Dbq American Revolution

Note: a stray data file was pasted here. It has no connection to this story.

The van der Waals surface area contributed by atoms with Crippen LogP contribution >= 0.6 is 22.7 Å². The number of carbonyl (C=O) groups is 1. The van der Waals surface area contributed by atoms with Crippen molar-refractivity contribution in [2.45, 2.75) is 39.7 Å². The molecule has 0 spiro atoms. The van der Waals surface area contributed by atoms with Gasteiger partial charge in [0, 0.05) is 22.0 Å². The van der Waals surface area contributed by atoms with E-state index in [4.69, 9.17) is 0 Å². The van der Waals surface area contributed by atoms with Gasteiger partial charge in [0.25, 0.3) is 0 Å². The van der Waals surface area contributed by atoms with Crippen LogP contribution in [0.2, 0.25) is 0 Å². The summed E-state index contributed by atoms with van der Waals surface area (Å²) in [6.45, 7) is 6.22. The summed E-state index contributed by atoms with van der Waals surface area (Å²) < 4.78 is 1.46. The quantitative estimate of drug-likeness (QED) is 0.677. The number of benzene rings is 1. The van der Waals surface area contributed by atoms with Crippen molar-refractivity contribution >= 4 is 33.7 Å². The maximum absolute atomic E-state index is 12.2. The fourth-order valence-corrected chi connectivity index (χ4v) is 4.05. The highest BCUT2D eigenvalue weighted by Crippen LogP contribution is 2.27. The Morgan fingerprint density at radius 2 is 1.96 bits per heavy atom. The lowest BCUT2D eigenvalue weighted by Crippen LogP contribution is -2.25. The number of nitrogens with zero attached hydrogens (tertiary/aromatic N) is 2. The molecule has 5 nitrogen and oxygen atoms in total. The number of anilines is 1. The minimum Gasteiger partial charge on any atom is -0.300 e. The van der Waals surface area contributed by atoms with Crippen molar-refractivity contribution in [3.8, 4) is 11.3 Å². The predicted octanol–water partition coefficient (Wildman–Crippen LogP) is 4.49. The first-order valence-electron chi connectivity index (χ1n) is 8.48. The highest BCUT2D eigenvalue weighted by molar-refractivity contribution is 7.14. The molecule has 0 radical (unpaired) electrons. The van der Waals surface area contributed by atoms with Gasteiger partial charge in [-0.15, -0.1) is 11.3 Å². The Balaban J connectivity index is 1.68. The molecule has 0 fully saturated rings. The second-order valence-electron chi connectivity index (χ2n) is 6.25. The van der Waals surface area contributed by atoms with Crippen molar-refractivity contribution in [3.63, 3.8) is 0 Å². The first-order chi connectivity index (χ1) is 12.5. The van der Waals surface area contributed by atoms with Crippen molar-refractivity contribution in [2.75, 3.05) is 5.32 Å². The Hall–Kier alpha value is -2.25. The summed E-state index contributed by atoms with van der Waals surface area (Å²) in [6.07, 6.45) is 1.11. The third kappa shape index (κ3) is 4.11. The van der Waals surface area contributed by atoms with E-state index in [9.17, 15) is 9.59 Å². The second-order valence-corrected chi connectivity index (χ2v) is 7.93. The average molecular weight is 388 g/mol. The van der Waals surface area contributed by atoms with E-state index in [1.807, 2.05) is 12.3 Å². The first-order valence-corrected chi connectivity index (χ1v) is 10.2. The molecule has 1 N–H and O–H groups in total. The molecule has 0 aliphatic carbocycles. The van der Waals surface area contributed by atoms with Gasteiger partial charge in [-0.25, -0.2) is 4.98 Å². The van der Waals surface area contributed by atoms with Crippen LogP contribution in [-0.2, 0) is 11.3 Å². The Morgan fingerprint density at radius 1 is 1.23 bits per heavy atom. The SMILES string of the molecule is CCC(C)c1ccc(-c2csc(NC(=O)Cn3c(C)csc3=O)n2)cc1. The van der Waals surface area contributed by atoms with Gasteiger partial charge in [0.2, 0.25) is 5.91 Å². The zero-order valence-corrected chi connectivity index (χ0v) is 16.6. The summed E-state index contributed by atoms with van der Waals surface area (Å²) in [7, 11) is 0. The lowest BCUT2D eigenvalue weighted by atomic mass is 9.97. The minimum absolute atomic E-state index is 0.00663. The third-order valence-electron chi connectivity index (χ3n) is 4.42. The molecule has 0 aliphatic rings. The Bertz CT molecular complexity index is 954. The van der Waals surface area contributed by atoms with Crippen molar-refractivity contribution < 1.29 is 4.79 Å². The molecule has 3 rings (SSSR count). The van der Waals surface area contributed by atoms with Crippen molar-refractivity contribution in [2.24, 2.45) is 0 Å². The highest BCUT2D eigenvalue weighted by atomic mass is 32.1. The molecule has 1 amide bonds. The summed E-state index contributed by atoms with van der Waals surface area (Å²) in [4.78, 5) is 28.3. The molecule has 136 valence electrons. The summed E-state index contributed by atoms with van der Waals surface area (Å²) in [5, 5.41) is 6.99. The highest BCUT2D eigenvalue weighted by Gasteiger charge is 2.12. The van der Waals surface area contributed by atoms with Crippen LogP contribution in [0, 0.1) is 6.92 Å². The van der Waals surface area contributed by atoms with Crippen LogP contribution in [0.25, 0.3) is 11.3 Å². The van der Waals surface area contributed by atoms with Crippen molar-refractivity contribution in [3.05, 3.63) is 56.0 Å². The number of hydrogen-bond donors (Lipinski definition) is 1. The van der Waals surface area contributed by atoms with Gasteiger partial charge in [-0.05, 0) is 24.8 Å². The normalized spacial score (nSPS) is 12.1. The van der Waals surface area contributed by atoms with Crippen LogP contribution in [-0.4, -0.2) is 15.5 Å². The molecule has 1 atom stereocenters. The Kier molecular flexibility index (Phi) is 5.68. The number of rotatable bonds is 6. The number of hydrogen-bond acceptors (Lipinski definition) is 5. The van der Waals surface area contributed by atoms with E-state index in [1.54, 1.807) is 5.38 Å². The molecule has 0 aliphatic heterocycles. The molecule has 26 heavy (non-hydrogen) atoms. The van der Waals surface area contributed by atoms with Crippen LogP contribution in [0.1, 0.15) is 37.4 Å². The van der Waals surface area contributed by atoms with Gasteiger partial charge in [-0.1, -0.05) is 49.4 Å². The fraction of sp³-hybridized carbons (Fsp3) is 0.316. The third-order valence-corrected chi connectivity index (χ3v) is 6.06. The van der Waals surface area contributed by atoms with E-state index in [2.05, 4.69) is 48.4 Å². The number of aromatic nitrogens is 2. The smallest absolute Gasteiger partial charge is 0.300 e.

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DBQ American Revolution At the eve of the revolution it was evident that the colonists had developed a sense of urgency for their own identity and unity as Americans due to the constant political, economic, and social interference from Britain forcing them to break apart. Parliament began making laws that the colonists did not agree with. In order for the colonists to live how they wanted, they had to make changes; they had to break away from their “Mother Country”. As a result, the colonists began to slowly build their own identity. As identity grew away from British customs, unity among the colonists was beginning to increase as well. This shows how far the colonists have progressed from when the first colony was founded in Jamestown many years before this. Knowing the dangers of traveling to the American colonies, many Englishmen still came for a fresh start. It was a great opportunity for a second chance at life. However, as the colonies progressed and became more and more successful, they began to form their own identity. They grew stronger as a group, and reaped the benefits of being a British citizen at the same time. As identity was growing, unity seemed to follow proportionally. As time rolled on into the 1760’s, Britain began to impose many economic restrictions on the colonies. There were multiple reasons for these new rules of the British. At first they had the excuse of falling into debt after the French and Indian War. This led to much more strict laws over the colonists’ commerce. The British had laws in place preventing the colonists from smuggling goods, and trading with other countries. At first, the British practiced “Salutary Neglect”. Salutary neglect was an undocumented, though long-standing, British policy of avoiding strict enforcement of parliamentary laws, meant to keep the American colonies obedient to Great Britain. After the
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